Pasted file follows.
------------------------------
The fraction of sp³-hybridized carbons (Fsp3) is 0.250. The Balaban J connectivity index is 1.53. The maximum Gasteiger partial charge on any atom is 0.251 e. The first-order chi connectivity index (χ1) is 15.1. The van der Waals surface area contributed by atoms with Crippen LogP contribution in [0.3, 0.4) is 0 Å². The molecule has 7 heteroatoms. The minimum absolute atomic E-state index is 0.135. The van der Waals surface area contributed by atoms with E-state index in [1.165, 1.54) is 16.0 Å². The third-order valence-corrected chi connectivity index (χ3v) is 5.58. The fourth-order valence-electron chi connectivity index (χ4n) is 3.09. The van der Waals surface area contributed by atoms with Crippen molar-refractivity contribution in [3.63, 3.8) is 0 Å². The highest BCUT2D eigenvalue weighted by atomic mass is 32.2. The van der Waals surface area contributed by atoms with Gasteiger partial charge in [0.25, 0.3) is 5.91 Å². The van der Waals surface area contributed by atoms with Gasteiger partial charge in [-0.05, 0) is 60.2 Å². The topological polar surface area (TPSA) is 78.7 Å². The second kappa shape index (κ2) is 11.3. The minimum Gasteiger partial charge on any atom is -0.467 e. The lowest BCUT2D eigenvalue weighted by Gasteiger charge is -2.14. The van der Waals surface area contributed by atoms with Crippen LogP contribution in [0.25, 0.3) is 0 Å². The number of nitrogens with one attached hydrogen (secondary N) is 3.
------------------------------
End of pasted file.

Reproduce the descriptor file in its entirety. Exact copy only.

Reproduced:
The fraction of sp³-hybridized carbons (Fsp3) is 0.250. The Balaban J connectivity index is 1.53. The maximum Gasteiger partial charge on any atom is 0.251 e. The first-order chi connectivity index (χ1) is 15.1. The van der Waals surface area contributed by atoms with Crippen LogP contribution in [0.3, 0.4) is 0 Å². The molecule has 7 heteroatoms. The minimum absolute atomic E-state index is 0.135. The van der Waals surface area contributed by atoms with E-state index in [1.165, 1.54) is 16.0 Å². The third-order valence-corrected chi connectivity index (χ3v) is 5.58. The fourth-order valence-electron chi connectivity index (χ4n) is 3.09. The van der Waals surface area contributed by atoms with Crippen molar-refractivity contribution in [3.63, 3.8) is 0 Å². The highest BCUT2D eigenvalue weighted by atomic mass is 32.2. The van der Waals surface area contributed by atoms with Gasteiger partial charge in [0.25, 0.3) is 5.91 Å². The van der Waals surface area contributed by atoms with Gasteiger partial charge in [-0.05, 0) is 60.2 Å². The topological polar surface area (TPSA) is 78.7 Å². The second kappa shape index (κ2) is 11.3. The minimum Gasteiger partial charge on any atom is -0.467 e. The lowest BCUT2D eigenvalue weighted by Gasteiger charge is -2.14. The van der Waals surface area contributed by atoms with Crippen LogP contribution in [0.25, 0.3) is 0 Å². The number of nitrogens with one attached hydrogen (secondary N) is 3.